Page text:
Photo by Pisit Heng on Unsplash


Less than a week ago we celebrated Easter. It was a different kind of celebration for most of us. We didn’t gather in our usual place of worship. We didn’t gather around a table with extended family.


Beginning on Good Friday through Easter Sunday, we are given a closeup view of death in the cruelest form and life in the most miraculous form. The progression of the weekend pulls us from staring at death to marveling at life.


But we are living in a time when we are seeing both played out in every headline. For weeks much of the focus has been on death and the temptation can result in our focus being on death or the fear of death and never arrive at Easter life – life to the fullest, life abundant.


I believe the Lord would have us remember what I read in Eric and Kristin Hill’s book, First Breakfast:


“He is fully alive and making us alive with Him.”


 What does that look like in the now?


I think it is living out the ongoing business the Lord has been in since that first Easter – restoring us to Himself.


We might be able to identify more with the experiences of those first disciples now than perhaps any other Easter season. Those disciples were overcome with fear and grief. We see it in what the scripture says and what it doesn’t say.


On that horrific day of the crucifixion only one disciple, John, is mentioned as being present at the cross with the mother of Jesus, along with the mother of James and John as well as Salome. Some passages say “many women” were present, but these women and John are the only ones named.


Had fear and grief sidelined them from walking this last leg of Christ’s journey on earth?  Was guilt what stood in the way of his betrayers, Peter, and Judas?

Photo by Stacey Franco on Unsplash


We do not know with certainty. We only know they were not there. Their emotions were paralyzing them from being with the One they professed and had followed and lived with for three years.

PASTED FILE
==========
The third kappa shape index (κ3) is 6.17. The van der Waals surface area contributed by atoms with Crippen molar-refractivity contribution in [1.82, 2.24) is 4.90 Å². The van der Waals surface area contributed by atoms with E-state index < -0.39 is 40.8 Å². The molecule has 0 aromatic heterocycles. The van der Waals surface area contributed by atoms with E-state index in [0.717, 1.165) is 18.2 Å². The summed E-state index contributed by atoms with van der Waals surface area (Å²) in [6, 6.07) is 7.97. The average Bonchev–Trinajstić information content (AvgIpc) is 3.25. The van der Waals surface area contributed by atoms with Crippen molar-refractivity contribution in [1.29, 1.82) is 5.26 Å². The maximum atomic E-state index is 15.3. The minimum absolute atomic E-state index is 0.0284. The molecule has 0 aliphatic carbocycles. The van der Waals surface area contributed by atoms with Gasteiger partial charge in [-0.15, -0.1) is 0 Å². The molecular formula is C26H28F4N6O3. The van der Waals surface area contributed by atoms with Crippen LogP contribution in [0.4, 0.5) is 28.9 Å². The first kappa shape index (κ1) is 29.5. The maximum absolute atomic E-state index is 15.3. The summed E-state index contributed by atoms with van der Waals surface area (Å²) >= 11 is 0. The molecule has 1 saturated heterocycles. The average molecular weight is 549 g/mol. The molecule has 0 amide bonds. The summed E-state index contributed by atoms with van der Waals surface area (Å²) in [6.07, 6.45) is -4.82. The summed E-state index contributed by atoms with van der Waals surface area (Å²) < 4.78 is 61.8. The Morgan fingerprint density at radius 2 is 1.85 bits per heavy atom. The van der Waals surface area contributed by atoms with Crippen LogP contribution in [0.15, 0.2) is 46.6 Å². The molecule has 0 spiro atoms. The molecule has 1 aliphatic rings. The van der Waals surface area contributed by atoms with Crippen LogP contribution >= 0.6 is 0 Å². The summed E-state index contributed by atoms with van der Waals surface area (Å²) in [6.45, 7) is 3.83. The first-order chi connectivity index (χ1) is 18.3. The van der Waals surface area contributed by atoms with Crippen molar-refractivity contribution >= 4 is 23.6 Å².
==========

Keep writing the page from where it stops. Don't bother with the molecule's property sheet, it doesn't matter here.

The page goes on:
Are our emotions during the pandemic paralyzing us? Are they standing in the way of being with the Lord, sensing his words of comfort and reassurance that no matter what comes during this time that He will not leave us?


And the truth of that is that He never leaves us, it is we, the sheep, who can wander away from Him looking for greener pastures or what we believe is better than where He has placed us.


How much might we be tempted to fall into this description in The First Breakfast?


“They were overcome with grief and quite possibly, terrified for their own safety. They have sequestered themselves behind closed doors. They are confused by all that has happened.”


The disciples were being challenged. Did they really believe in the promises the Lord had taught them and lived out with them?  Could they trust Him even if they couldn’t see Him or touch Him?


In the midst of this or any other crisis we face, that becomes our question as well.


If we look at how it all plays out, we see that Jesus expresses no disappointment at where they were or were not, what they said or did not say, how they betrayed or abandoned Him.


Instead Jesus tells those who see Him at the tomb to go tell the disciples (and most especially Peter) that He is alive and eager to meet with them and when He does, He looks upon them only with eyes of love. He restores them to Himself and it is Peter that He wants to assure of restoration.


That scene on the beach of that first breakfast together they shared with the risen Lord is a powerful scene. Peter is back at a charcoal fire – the last mention and only mention of a charcoal fire in scripture was in the courtyard where Peter betrayed Jesus. Now here is Peter looking into the Lord’s eyes over frying fish and a charcoal fire. There is no condemnation in his eyes or words.


Notice that the Lord asks Peter three times if he loves Him. Peter had denied Him three times at that other charcoal fire and now the Lord gives him three times to reaffirm his love for the Lord and point him toward the mission ahead for this disciple.


However, you are handling this difficult season, Jesus looks at you with love as well. He understands your fear, sorrow, frustration, disappointment, grief, and everything else that seeks to upend your faith, but He is also calling each and all of us to draw near to Him in the intimacy of a charcoal fire on a beach. He wants to remind us we are fully alive in Him and show us the mission ahead as well as in the midst of this time.


And He promises us He will be with us at every step of this journey. This thing we are dealing with didn’t catch Him off-guard. Look up! He’s right here just as He said He would be.

Photo by Alessio Cesario from Pexels



3 thoughts on “Remembering

    1. Me too, Jennifer!

      Hope things are improving for your area and country.

      Sola Dei Gloria,

  1. This phrase describing Easter weekend made me pause ” a closeup view of death in the cruelest form and life in the most miraculous form”. And then I enjoyed reading your focus on Jesus and life.

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